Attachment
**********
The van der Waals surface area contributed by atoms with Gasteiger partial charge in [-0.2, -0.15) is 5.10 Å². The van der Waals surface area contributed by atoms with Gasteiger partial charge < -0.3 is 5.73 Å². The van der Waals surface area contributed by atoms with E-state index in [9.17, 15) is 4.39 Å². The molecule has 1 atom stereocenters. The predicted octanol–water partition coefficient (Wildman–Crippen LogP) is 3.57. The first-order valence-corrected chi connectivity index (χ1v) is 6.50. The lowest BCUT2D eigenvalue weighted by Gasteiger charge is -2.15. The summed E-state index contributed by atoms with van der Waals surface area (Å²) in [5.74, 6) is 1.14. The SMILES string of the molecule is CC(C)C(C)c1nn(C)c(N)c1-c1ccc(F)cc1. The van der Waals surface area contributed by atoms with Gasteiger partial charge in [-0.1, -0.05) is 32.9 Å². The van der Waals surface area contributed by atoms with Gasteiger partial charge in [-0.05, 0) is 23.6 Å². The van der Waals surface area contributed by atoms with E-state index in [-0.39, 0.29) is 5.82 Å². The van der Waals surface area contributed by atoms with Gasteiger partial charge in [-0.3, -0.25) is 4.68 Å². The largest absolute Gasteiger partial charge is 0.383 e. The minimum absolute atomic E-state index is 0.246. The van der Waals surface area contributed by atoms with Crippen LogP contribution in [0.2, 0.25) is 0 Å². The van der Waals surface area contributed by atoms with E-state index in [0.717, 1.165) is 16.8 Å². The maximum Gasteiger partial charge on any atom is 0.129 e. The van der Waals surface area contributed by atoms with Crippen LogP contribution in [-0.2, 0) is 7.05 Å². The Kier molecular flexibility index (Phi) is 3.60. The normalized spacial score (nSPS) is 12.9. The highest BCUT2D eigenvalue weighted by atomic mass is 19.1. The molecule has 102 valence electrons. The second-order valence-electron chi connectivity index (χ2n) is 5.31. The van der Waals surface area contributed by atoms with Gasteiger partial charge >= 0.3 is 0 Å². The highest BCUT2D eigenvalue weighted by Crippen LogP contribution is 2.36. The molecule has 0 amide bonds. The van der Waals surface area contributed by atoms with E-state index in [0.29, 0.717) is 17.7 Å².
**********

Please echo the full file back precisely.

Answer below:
The van der Waals surface area contributed by atoms with Gasteiger partial charge in [-0.2, -0.15) is 5.10 Å². The van der Waals surface area contributed by atoms with Gasteiger partial charge < -0.3 is 5.73 Å². The van der Waals surface area contributed by atoms with E-state index in [9.17, 15) is 4.39 Å². The molecule has 1 atom stereocenters. The predicted octanol–water partition coefficient (Wildman–Crippen LogP) is 3.57. The first-order valence-corrected chi connectivity index (χ1v) is 6.50. The lowest BCUT2D eigenvalue weighted by Gasteiger charge is -2.15. The summed E-state index contributed by atoms with van der Waals surface area (Å²) in [5.74, 6) is 1.14. The SMILES string of the molecule is CC(C)C(C)c1nn(C)c(N)c1-c1ccc(F)cc1. The van der Waals surface area contributed by atoms with Gasteiger partial charge in [-0.1, -0.05) is 32.9 Å². The van der Waals surface area contributed by atoms with Gasteiger partial charge in [-0.05, 0) is 23.6 Å². The van der Waals surface area contributed by atoms with E-state index in [-0.39, 0.29) is 5.82 Å². The van der Waals surface area contributed by atoms with Gasteiger partial charge in [-0.3, -0.25) is 4.68 Å². The largest absolute Gasteiger partial charge is 0.383 e. The minimum absolute atomic E-state index is 0.246. The van der Waals surface area contributed by atoms with Crippen LogP contribution in [0.2, 0.25) is 0 Å². The van der Waals surface area contributed by atoms with E-state index in [0.717, 1.165) is 16.8 Å². The maximum Gasteiger partial charge on any atom is 0.129 e. The van der Waals surface area contributed by atoms with Crippen LogP contribution in [-0.2, 0) is 7.05 Å². The Kier molecular flexibility index (Phi) is 3.60. The normalized spacial score (nSPS) is 12.9. The highest BCUT2D eigenvalue weighted by atomic mass is 19.1. The molecule has 102 valence electrons. The second-order valence-electron chi connectivity index (χ2n) is 5.31. The van der Waals surface area contributed by atoms with Gasteiger partial charge >= 0.3 is 0 Å². The highest BCUT2D eigenvalue weighted by Crippen LogP contribution is 2.36. The molecule has 0 amide bonds. The van der Waals surface area contributed by atoms with E-state index in [0.29, 0.717) is 17.7 Å².